Wake County leaders, parents discuss role of school resource officers

ROLESVILLE, North Carolina (WTVD) -- Cell phone video of a school resource officer body slamming a student to the ground led county leaders from all corners to the Rolesville Town Hall. The incident at Rolesville High School happened in early January, but the discussion of what role a school resource officer should play in schools has been ongoing.

Wake County Commissioner Jessica Holmes said when the cell phone video started circulating on social media, people immediately began reaching out to her on Twitter. They asked her what she was going to do about it.

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Rolesville Police and the State Bureau of Investigation have been handling the investigation so she decided to invite residents to a panel discussion.

She invited a judge, the sheriff, the mayor of Rolesville, the chair of the Wake County school board and the public.

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Fight at Rolesville High between two girls before an officer slammed another girl to the ground

They agree that the role of school resource officer should be to keep students and staff safe and to be role models for students. Some on the panel also noted that the role has shifted to disciplinarian.

"We're not there to write tickets or put people in jail, but if you're in Wake County the laws are the same in school as it is out on the street," said Wake County Sheriff Donnie Harrison. "And if a teacher or personnel or a student calls us to something and we see a violation of law, we don't have a whole lot of choice."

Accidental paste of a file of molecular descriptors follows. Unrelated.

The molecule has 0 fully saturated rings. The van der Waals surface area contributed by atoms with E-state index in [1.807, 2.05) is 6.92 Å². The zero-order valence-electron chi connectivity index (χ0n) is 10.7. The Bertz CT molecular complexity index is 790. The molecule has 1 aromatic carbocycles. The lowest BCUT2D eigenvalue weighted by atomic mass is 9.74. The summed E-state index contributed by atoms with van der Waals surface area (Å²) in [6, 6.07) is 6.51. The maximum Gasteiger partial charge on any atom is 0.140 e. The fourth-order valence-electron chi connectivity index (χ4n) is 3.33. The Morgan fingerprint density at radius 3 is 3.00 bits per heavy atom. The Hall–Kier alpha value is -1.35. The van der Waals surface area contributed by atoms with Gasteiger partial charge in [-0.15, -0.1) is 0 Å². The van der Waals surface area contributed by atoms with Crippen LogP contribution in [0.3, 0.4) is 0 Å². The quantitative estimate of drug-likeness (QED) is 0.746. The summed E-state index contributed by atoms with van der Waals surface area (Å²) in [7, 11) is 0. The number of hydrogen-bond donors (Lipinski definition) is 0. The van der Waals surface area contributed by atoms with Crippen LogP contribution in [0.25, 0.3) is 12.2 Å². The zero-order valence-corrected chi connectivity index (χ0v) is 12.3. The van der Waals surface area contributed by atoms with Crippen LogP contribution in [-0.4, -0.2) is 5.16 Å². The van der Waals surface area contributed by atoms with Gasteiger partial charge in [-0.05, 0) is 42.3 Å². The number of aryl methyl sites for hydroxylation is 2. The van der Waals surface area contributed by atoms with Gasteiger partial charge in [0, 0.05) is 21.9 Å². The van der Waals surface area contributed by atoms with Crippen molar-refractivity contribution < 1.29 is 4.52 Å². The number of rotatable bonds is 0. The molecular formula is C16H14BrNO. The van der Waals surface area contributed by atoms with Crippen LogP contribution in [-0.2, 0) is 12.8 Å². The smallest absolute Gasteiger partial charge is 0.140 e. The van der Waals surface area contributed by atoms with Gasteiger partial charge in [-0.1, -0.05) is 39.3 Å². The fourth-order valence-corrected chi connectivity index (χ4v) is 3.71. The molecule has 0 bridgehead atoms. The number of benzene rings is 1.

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Altercation at Rolesville High School

County leaders say the problem is that schools are overwhelmed, and that students outnumber counselors by the hundreds. They need more bodies in schools.

Wake County leaders from all corners came to the Rolesville Town Hall on Thursday night.

"Counselors, social workers but we also need coaches where their sole job is to make sure we're reaching those children in our school system," said Monika Johnson-Hostler, Chair of the Wake County School Board.


"As a commissioner one of the things that we can do is do things like ensure there are more social workers, ensure there are more nurses available to students," Holmes said.

Harrison said the SRO problems come from inconsistent training across all the departments across the county. He said he believes the school system would benefit from having its own police force.

Some parents did ask specifically about the incident with Rolesville Officer Ruben De Los Santos in January. They demanded answers and wanted to know what steps are being put in place to make sure that never happens again.

Mayor Frank Eagles asked Rolesville Police Chief Bobby Langston to the floor to address that concern.

"At this time -- and this isn't the answer you want to hear -- but at this time dealing with situation out there, the investigation is ongoing by the SBI. And also Wake County Sheriff's Department is doing administrative review to turn over to me for administrative issues that may or may not have occurred," Langston said.

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